The difficulty in grasping her meaning of acceptance raises a larger question about the nature of stages and the image of sequence. Instead of there being five stages strung along an arrow, it would be more helpful to think of these stages as a dialectic of no or yes. The number five is less important than the fact of an odd number. A series of yes or no answers finally issues in a stage that says yes and no. That is, acceptance is not the acceptance of death so much as the final, simple recognition that the acceptance of living has always included the reality of dying. Only when one is close to death does it become unavoidably clear that yes and no belong together.

Care of the Dying. Here again a quite drastic change in medical technology is the urgent reason for discussion of ethical problems in the care of the dying. What kind of treatment should be used? Who should decide about its use? How long should treatment be continued when the case is evidently hopeless? Modern ethics and its recent subdivision "medical ethics" are not at all certain where to find answers. There is no authoritative text in this area. Discussion spills out into popular magazines and newspaper stories.

The underlying problem is that modern ethics was conceived as a flight from death. The founding fathers (Hobbes, Locke, and others) established ethics on the basis of the possession of "rights." Each person is the owner of property starting with the closest property, his or her life. Other rights such as liberty or the pursuit of happiness are consequent upon the right to life. Nearly everyone in the modern world speaks this language, nowhere more so than in the United States.

The trouble arises when one tries to apply this language to the care of the dying. It simply does not fit. Ethicists consequently postulated a "right to die," which, given the history of rights language, is an extraordinary contortion of language. The obsession of such groups as the Hemlock Society with a universal right to suicide is almost a parody of modern ethics. What gets lost in this discussion is the care of the dying, the responsibility of the human community to see that suicide not be a desirable good because the process of living and dying transpires within the love, care, and support of other people.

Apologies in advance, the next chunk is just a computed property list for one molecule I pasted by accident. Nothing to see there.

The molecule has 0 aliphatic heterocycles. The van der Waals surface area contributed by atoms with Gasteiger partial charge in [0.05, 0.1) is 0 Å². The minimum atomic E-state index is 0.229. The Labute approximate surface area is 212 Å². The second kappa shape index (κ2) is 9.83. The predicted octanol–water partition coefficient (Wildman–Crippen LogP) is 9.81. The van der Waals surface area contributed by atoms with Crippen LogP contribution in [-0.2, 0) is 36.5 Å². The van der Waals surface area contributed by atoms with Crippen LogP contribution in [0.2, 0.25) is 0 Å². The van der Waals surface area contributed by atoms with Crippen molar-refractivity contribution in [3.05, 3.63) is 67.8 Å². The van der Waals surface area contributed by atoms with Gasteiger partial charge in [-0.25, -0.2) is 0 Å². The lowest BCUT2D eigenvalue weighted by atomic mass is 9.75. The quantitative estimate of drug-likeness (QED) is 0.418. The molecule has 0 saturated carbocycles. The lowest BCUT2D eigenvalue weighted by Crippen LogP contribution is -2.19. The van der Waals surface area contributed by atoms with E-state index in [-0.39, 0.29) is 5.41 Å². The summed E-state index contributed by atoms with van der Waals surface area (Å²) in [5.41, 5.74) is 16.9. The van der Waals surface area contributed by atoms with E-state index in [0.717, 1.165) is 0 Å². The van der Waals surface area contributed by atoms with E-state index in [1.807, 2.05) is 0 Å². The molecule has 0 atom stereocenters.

The original phrase in the discussion was "the right to die with dignity." The emphasis should have been on the last two words of the phrase. Each person has a right to dignity even if he or she is dying. "Dignity" is perhaps one of the few categories that can form a bridge between ancient and modern ethics. Vatican documents bolster this assumption in their stress upon the dignity of the person. Each thing deserves to be treated and cared for in a manner proportionate to its dignity. Insects have a limited call on our care while domestic animals have a definite degree of care due to them. A human being, whatever its condition, deserves respect for its interior life and bodily integrity. The human being's capacity for self-direction should not be violated by other human beings or by human technology.

The Catholic Church has provided much of the practical guidance in this area. Modern secular society, lacking any consistent philosophy, turns to the courts for decisions when something must be done. But even at their wisest, judges are prepared to say only who decides; the moral issues of what and how go begging. The long, consistent tradition of Catholic moral thought has provided a firm basis for a number of documents in this area. As long ago as 1957, Pope Pius XII pointed out that there should be a limit to the means used to extend life. The Vatican document in 1980, "Declaration of Euthanasia," went further in elaborating distinctions. The patient is at the center of the process with family as the first of expanding circles of decision makers. The document allows for a refusal of treatment "that would only secure a precarious and burdensome prolongation of life."